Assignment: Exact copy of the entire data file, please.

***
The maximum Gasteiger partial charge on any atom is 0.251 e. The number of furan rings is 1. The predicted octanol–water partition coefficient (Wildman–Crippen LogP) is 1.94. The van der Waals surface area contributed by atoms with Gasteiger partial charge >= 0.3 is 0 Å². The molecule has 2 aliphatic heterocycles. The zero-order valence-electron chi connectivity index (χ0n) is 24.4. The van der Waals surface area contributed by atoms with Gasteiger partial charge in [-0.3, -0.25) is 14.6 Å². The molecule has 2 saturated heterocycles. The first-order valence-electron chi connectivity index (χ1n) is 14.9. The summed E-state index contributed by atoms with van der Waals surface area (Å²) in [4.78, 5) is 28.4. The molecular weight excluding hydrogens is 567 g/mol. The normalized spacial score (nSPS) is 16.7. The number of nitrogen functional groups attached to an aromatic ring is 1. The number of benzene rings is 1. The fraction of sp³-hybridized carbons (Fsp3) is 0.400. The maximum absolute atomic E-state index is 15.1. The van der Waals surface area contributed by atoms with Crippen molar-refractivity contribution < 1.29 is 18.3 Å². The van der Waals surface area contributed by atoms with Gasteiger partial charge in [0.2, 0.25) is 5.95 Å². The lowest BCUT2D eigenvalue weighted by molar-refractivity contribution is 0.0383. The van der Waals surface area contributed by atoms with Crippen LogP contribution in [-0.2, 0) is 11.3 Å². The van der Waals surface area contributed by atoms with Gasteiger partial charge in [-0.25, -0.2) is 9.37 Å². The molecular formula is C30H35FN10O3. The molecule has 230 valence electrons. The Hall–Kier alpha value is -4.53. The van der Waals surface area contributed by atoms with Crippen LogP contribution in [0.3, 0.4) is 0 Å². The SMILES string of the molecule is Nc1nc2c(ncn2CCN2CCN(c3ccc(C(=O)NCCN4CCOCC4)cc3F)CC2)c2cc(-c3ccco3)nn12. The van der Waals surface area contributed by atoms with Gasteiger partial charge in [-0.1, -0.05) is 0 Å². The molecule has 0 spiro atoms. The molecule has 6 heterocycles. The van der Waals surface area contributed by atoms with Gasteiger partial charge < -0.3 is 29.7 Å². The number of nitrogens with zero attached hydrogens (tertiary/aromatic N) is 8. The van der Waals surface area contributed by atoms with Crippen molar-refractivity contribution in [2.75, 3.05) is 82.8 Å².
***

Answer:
The maximum Gasteiger partial charge on any atom is 0.251 e. The number of furan rings is 1. The predicted octanol–water partition coefficient (Wildman–Crippen LogP) is 1.94. The van der Waals surface area contributed by atoms with Gasteiger partial charge >= 0.3 is 0 Å². The molecule has 2 aliphatic heterocycles. The zero-order valence-electron chi connectivity index (χ0n) is 24.4. The van der Waals surface area contributed by atoms with Gasteiger partial charge in [-0.3, -0.25) is 14.6 Å². The molecule has 2 saturated heterocycles. The first-order valence-electron chi connectivity index (χ1n) is 14.9. The summed E-state index contributed by atoms with van der Waals surface area (Å²) in [4.78, 5) is 28.4. The molecular weight excluding hydrogens is 567 g/mol. The normalized spacial score (nSPS) is 16.7. The number of nitrogen functional groups attached to an aromatic ring is 1. The number of benzene rings is 1. The fraction of sp³-hybridized carbons (Fsp3) is 0.400. The maximum absolute atomic E-state index is 15.1. The van der Waals surface area contributed by atoms with Crippen molar-refractivity contribution < 1.29 is 18.3 Å². The van der Waals surface area contributed by atoms with Gasteiger partial charge in [0.2, 0.25) is 5.95 Å². The lowest BCUT2D eigenvalue weighted by molar-refractivity contribution is 0.0383. The van der Waals surface area contributed by atoms with Crippen LogP contribution in [-0.2, 0) is 11.3 Å². The van der Waals surface area contributed by atoms with Gasteiger partial charge in [-0.25, -0.2) is 9.37 Å². The molecular formula is C30H35FN10O3. The molecule has 230 valence electrons. The Hall–Kier alpha value is -4.53. The van der Waals surface area contributed by atoms with Crippen LogP contribution in [0.3, 0.4) is 0 Å². The SMILES string of the molecule is Nc1nc2c(ncn2CCN2CCN(c3ccc(C(=O)NCCN4CCOCC4)cc3F)CC2)c2cc(-c3ccco3)nn12. The van der Waals surface area contributed by atoms with Gasteiger partial charge in [-0.1, -0.05) is 0 Å². The molecule has 0 spiro atoms. The molecule has 6 heterocycles. The van der Waals surface area contributed by atoms with Gasteiger partial charge < -0.3 is 29.7 Å². The number of nitrogens with zero attached hydrogens (tertiary/aromatic N) is 8. The van der Waals surface area contributed by atoms with Crippen molar-refractivity contribution in [2.75, 3.05) is 82.8 Å².